Investor, watch out for unsolicited investment offers, after receiving complaints about aggressive telephone stock promotions. Typical complaints describe high-pressure sales tactics and verbal promises that the stock will soon be listed at a higher price.
High-pressure sales tactics are a warning sign to investigate before you invest; a great investment opportunity should stand up to the test of further research. Federal securities law is designed to maintain fair and efficient capital markets. Unfortunately, unscrupulous individuals closely scrutinize the laws, looking for new ways to exploit unsuspecting investors.
One example of this is the "pump and dump" schemes that operated in the late 1990's. These operations used aggressive sales tactics to sell penny stocks to investors at inflated prices. After maximizing their own profit by creating an artificial market for the stocks, they left those same investors holding worthless shares.
The penny stock dealers defended their actions by pointing out that sellers are free to ask any price for their securities on the open market - it is up to the buyer to decide what price they want to pay. While this philosophy is a cornerstone of the free market economy, these companies were not upholding the spirit of the law.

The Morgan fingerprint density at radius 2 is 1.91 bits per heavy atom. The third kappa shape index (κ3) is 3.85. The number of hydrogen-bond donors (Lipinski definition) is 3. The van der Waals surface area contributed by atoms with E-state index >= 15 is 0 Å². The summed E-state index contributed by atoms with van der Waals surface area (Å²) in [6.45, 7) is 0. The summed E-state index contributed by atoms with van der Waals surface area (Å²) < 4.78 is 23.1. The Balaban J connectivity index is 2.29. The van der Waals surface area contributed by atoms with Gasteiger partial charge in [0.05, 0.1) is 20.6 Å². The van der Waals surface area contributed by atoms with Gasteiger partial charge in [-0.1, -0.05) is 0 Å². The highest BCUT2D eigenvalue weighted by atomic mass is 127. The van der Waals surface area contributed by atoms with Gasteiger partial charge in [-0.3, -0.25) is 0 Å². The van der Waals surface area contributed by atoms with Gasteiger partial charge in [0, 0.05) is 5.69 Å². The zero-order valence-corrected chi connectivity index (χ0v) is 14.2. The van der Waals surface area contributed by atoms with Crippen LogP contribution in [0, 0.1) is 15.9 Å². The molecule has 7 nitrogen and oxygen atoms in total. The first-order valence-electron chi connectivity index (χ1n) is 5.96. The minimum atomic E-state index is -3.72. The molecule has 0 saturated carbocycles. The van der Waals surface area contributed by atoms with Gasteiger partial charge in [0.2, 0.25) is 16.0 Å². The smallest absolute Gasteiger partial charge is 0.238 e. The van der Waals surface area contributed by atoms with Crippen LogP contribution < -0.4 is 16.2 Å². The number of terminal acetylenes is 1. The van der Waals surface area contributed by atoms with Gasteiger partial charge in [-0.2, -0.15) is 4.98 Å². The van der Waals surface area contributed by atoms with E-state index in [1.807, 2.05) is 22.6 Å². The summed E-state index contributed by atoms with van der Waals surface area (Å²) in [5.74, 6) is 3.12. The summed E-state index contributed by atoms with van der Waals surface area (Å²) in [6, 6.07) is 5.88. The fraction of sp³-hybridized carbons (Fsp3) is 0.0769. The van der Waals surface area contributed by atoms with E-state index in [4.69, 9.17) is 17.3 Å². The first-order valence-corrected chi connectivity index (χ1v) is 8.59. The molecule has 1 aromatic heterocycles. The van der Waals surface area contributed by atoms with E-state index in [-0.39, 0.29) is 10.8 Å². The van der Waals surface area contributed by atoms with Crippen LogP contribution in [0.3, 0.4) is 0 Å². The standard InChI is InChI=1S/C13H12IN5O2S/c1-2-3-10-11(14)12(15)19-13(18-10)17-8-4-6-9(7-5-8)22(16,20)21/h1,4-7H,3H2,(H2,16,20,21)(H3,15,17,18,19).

The "pump and dump" operators were "not acting in the public interest".
In a more recent example, the International Equity Regulation Department has received complaints about abuse of the "Accredited Investor" exemption. Generally, a prospectus must be issued before a registered representative can sell shares to the public; however there are exemptions to these requirements. The exemption allows a company to sell to qualifying investors without a prospectus.
Some unscrupulous salespeople have persuaded investors who do not meet the criteria to sign a form stating they are accredited and invest in high-risk ventures.
They do this by suggesting that the government unfairly allows wealthy people to take advantage of the really great investment opportunities. The reality is that the exemption rule is in place to make it easier for small businesses to access capital, and provide protection to investors.